- No. 8 Quinnipiac men’s ice hockey falls to No. 1 UMass 3-1, head into break with a 14-3-0 record
- Quinnipiac men’s basketball moves to .500 with win over Lafayette
- No. 8 Quinnipiac men’s ice hockey upsets No. 1 UMass, 4-0
- Cramped cramming
- Dr. Bethany Zemba appointed as vice president and chief of staff
- Pro-life feminism: a candid conversation
- Phi Gamma Delta fundraises money for victims of California wildfires
- Former Quinnipiac President John Lahey awarded for service to Ireland
- Triumph out of tragedy
- MEMEingful past
Is chivalry dead…or just hiding?
Old fashioned movies always displayed perfect chivalry. Men would open doors for women, offer their jacket when a breeze hit and even in extreme cases, use their coat to help her step over a puddle in the rain. In those romance movies, just a quick kiss was enough to satisfy a man’s lust. How many men really do those things now? And how many women would actually accept those offers?
Before, women used to play the damsel in distress, waiting for their Prince Charming to come rescue and whisk them away. Women were like puppets, being controlled by men. Now the strings have been cut and women embrace their independence.
“Men wouldn’t go out of their way to hold a door open for another capable man, so why would they for an independent, strong-willed woman?” said sophomore Vince Mercandetti.
Women now claim they don’t need a man to be happy. Rather than depending on men, they like to prove otherwise; that being single is the way to go. “I lived the past 12 years of my life living with only girls, and seeing men as an object that just comes and goes. Relying on yourself is key. Sometimes you’re the only person you can trust,” said Annie Patch, junior journalism major.
Chivalry has changed a great deal over time. “As chivalry is concerned, I think it more has to do with women than men. I think men have lost a lot of motivation over the years to be as courteous to women,” Mercandetti said. “Where do you find motivation, when every woman seems to be taken or drawn to guys that seem to care less about them, or pay them less attention and give them less respect?”
Many guys figure they shouldn’t even bother.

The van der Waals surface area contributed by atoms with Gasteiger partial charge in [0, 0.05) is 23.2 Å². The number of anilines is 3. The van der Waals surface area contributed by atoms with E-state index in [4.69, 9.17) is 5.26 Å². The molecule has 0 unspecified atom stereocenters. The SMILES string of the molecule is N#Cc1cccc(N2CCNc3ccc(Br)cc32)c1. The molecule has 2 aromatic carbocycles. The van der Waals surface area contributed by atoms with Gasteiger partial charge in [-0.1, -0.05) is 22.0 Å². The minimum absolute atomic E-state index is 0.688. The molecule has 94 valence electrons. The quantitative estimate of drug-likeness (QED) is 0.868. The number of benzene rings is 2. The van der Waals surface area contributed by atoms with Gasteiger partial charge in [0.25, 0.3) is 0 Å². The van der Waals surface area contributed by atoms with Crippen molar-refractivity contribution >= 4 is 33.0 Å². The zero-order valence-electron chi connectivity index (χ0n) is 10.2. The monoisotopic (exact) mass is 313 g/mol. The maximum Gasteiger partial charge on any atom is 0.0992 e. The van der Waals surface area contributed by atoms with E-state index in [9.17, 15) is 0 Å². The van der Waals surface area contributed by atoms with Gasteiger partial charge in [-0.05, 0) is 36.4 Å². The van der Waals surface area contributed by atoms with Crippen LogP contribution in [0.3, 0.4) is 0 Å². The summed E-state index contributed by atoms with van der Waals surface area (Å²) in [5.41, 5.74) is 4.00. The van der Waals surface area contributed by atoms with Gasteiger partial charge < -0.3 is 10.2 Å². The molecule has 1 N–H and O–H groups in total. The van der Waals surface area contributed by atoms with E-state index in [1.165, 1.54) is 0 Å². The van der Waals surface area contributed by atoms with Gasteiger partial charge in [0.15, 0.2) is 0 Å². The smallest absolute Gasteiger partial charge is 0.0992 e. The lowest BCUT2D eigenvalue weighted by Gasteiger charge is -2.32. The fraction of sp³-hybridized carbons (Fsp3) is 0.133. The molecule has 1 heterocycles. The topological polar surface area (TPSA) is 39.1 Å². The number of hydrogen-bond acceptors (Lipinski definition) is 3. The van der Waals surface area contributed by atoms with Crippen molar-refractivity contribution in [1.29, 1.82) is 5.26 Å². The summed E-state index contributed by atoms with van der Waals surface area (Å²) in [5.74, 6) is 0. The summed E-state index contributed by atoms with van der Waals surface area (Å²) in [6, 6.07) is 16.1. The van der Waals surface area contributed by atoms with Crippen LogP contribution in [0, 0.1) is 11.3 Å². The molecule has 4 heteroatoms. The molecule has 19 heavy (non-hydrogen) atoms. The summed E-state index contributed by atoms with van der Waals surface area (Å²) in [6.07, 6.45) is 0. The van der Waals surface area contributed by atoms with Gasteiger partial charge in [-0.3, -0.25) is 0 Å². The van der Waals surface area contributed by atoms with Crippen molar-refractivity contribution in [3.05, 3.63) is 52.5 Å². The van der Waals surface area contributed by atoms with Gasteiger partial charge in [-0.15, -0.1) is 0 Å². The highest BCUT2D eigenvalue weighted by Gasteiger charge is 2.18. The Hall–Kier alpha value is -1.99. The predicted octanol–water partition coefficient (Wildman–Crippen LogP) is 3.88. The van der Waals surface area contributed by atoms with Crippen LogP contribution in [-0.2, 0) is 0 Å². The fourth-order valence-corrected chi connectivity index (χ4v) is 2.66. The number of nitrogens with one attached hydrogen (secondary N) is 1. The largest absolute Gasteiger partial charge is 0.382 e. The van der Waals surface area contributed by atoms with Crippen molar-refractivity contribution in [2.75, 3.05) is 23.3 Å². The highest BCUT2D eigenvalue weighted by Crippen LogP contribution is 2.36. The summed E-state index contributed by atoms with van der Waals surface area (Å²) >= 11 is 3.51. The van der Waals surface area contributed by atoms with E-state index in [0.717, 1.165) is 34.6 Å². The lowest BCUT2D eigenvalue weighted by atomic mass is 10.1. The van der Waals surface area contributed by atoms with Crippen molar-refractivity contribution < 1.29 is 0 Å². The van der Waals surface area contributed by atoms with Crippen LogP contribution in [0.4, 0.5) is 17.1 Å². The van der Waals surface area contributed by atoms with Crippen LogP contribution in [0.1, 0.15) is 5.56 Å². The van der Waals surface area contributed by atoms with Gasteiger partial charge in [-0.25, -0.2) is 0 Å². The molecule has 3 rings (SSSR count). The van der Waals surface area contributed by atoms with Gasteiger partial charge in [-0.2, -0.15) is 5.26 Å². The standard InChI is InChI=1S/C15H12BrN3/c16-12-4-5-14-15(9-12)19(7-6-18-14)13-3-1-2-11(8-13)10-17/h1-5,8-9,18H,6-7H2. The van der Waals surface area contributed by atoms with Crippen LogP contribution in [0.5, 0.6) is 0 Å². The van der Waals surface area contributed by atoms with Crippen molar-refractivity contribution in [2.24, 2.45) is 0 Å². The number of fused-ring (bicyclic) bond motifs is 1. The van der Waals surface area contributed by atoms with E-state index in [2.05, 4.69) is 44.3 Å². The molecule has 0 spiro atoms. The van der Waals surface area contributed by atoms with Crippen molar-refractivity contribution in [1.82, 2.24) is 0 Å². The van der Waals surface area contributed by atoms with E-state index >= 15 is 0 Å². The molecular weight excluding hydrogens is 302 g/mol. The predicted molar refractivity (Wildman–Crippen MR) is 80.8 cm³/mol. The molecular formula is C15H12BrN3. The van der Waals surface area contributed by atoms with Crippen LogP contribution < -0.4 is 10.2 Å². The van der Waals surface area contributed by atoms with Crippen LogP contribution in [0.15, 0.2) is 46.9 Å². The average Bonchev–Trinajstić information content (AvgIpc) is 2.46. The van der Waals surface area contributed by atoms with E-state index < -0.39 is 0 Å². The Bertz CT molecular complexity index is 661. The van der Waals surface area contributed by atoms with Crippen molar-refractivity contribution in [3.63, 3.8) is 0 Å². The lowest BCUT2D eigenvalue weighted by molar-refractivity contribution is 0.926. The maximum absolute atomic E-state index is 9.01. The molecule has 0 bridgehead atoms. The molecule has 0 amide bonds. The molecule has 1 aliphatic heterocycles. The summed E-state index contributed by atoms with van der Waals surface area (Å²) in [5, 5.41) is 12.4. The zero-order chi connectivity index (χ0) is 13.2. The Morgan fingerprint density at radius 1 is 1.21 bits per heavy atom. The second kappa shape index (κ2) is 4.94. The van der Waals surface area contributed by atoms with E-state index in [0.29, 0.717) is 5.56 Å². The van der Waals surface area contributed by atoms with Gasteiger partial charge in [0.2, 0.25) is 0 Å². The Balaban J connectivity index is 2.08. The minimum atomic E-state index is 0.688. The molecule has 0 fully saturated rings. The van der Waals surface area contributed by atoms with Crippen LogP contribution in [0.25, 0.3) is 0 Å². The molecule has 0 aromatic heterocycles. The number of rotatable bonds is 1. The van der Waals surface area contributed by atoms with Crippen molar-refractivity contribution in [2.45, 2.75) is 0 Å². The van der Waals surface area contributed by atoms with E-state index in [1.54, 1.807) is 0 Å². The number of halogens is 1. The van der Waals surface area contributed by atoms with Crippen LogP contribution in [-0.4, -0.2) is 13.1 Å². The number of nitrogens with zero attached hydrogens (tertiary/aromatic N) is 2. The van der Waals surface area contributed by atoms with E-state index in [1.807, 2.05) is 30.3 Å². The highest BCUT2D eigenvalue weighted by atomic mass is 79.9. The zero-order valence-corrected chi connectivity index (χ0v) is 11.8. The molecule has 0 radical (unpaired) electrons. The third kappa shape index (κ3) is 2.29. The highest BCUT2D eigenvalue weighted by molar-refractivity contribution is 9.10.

“It seems like holding a door open only accomplishes the fact that the girl will now no longer have to extend her arm. Chances are she is not going to say anything more than thank you. In general, girls seem to no longer show any sort of recognition to courteous guys so what are we gaining from being nice,” Mercandetti said.
While that does seem to be true is some cases, what men don’t know is that deep down, women really just want to be treated well. “I wish chivalry wasn’t so hard to come by nowadays, because to me when a guy does little things…like hold a door open…it means the most,” sophomore Sarah Ahmad said.
But sometimes it seems like guys are completely oblivious to it. “I don’t think guys are afraid of being chivalrous, I just think most of them were never taught to be chivalrous or they are just too lazy,” sophomore Jessica Alamanza said.
Maybe time and age is an issue. “My opinion is simple, chivalry is dead between the ages of 16 and 25, after that men become chivalric because they finally realize that women deserve to be treated well,” sophomore Dave Shepard said.
A common misconception is that chivalry is one sided. Men should practice chivalry, as should women. For example, if the man opens the car door for the girl, she should lean over and unlock his door while he walks around. Instead of the man always paying for everything, the girl can offer to pay, split or buy the movie tickets instead. The little things can go a long way.
To be chivalrous today means opening the door for anyone, male or female. Sadly today, any acts of kindness can be taken the wrong way, with assumptions of an ulterior motive. “Common courtesy in general has dwindled, just like we don’t hold doors open for women, nobody says hello to each other as they walk by on campus unless they already know each other either,” Mercandetti said.